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Media graduates campaign for employment opportunities

Activists decry gov’t policy prioritizing non-experts

The report identified a rate of 50 percent unemployment among youth. It also showed that less than 15 percent of Jordanian women in the country were employed in 2019, compared to a rate of 34 percent
(Photo: Jordan News)
AMMAN — A group of unemployed fresh graduates specialized in media launched a campaign that objects to and condemns a July 30 government decision to allow and give priority to non-media graduates to teach media subjects at schools and universities. The decision, activists say, will contribute to their unemployment.اضافة اعلان

Bashar Qashaam, one of the campaigners, told Jordan News that “it is our right to find jobs, especially in light of the difficult economic circumstances facing the country. Unemployment rates are rising, s are poverty rates.” Some of the activists graduated as many as five years ago and have yet to find a job, he added.

“It is our right to teach this subject,” he said, underlining that businesses in the sector require prior experience.

Qashaam stressed that “our opposition is peaceful, we are not looking to any aggressive act in the near future. Our only option is organizing a protest if no one responds to our demands.”

“For now, we have promised by MPs and high rankings officials that they will fulfill our demands,” the campaigner said.

Sami Qadi, another activist, told Jordan News that “we demand the government to be fair about this matter. We are more qualified for this job than teachers from other educational disciplines.”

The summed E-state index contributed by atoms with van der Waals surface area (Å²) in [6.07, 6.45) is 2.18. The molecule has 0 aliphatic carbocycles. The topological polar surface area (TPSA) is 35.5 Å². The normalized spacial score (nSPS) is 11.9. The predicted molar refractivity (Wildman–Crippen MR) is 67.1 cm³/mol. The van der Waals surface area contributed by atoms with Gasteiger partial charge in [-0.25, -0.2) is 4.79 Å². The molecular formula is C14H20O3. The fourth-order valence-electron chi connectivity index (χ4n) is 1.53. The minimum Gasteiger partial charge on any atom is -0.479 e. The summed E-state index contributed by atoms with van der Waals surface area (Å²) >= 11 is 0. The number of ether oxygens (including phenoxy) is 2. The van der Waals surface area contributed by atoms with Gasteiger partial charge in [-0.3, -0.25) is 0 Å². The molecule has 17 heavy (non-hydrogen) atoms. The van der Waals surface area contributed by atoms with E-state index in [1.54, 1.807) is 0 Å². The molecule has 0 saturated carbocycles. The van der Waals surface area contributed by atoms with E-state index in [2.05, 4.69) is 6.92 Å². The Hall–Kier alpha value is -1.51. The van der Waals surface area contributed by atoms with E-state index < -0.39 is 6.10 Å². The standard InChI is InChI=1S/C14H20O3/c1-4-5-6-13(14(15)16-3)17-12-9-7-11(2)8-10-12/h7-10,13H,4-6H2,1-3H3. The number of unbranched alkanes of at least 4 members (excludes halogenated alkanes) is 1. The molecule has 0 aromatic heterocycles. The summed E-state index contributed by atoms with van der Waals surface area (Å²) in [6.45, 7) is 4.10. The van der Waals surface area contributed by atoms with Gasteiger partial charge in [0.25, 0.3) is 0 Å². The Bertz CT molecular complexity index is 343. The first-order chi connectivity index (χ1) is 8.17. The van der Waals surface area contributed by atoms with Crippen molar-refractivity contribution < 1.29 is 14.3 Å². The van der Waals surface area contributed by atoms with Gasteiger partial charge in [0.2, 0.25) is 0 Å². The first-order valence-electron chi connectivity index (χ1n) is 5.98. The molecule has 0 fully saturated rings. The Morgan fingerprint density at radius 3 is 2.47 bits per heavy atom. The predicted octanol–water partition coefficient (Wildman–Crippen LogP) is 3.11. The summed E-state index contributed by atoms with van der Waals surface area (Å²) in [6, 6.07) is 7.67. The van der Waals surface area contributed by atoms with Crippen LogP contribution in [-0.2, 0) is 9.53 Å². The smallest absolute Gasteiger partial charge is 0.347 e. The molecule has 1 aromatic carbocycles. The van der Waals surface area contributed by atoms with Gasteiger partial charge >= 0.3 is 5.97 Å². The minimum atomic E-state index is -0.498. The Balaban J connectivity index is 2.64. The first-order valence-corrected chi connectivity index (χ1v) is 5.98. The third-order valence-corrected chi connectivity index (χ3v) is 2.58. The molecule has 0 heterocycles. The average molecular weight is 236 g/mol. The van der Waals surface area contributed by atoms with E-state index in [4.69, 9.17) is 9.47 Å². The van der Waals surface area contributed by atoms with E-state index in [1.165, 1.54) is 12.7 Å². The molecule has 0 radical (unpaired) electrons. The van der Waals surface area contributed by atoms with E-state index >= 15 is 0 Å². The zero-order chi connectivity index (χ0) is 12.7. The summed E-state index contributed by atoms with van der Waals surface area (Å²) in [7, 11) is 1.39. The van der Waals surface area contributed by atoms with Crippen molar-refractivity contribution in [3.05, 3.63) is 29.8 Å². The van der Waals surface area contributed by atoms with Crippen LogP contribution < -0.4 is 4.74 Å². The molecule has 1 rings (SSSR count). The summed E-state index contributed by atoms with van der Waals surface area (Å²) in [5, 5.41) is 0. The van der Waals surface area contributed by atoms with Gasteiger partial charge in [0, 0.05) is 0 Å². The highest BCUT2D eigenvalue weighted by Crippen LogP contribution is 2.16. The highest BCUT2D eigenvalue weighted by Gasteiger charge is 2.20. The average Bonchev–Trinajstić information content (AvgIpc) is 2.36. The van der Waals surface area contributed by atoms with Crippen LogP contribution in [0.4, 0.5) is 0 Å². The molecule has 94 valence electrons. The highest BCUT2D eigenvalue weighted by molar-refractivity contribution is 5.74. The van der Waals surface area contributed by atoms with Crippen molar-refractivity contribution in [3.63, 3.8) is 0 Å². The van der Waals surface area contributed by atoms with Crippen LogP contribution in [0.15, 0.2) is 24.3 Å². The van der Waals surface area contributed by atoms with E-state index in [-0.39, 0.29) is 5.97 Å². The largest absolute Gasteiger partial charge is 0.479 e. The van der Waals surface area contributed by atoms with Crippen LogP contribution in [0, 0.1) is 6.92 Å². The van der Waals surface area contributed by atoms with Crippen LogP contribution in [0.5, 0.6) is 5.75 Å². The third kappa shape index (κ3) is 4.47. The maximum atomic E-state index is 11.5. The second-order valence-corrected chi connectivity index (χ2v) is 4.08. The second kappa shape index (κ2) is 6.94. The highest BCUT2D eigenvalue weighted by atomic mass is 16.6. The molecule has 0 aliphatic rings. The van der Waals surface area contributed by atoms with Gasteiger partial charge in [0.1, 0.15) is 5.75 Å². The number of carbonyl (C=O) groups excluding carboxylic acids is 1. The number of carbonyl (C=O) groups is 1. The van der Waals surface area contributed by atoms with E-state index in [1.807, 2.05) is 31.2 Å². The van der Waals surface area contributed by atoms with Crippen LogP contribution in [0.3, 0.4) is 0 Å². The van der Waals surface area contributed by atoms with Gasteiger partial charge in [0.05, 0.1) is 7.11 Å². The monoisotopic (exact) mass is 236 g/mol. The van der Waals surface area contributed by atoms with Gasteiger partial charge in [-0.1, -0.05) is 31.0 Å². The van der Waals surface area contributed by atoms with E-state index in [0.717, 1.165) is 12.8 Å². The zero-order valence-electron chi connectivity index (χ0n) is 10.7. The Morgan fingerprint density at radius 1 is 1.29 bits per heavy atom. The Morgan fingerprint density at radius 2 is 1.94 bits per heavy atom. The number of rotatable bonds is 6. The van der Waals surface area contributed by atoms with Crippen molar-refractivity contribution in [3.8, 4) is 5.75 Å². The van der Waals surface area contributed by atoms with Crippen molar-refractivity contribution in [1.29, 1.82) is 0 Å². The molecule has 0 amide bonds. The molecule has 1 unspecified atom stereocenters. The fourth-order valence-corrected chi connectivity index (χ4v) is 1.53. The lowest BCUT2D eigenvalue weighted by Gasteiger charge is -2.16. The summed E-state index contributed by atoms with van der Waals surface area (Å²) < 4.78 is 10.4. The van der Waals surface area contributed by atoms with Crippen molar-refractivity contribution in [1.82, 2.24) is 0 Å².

Qadi lamented previous governments’ lack of commitment to appointing media graduates to teach media classes at schools and universities despite their agreement that “we are the most efficient at this, and it helps to reduce unemployment”.

“We, as journalism and media graduates, are waiting for a response after addressing our demands to many officials from the Ministry of Education, the Lower House of Parliament, the minister of state for media affairs, the director of the Media Authority, and every decision maker,” the activist said.

Minister of State for Media Affairs Sakher Dudin, the government spokesperson, during a June 30 seminar at the University of Petra announced that “media education” will become a basic subject taught at Jordanian schools.

Dudin, who is also the government spokesperson, said during the seminar that the government contracted with the Jordan Media Institute to train 3,000 teachers to teach media education.

Despite several attempts by Jordan News, the minister was not immediately available for comment on the graduates’ campaign.

For his part, MP Saleh Armouti told Jordan News that “I asked a question of the speaker of the Lower House of Parliament regarding teaching the subject of media education in schools, and if it is true that the government contracted the Jordan Media Institute to train 3,000 teachers (who do not hold a media degree) to teach this subject in schools.”

Armouti added that he had not yet received a response to his question, and that he would raise the issue during the next ordinary session of Parliament.
“I will follow up this issue because it is an important matter that we should not be ignoring,” he concluded.


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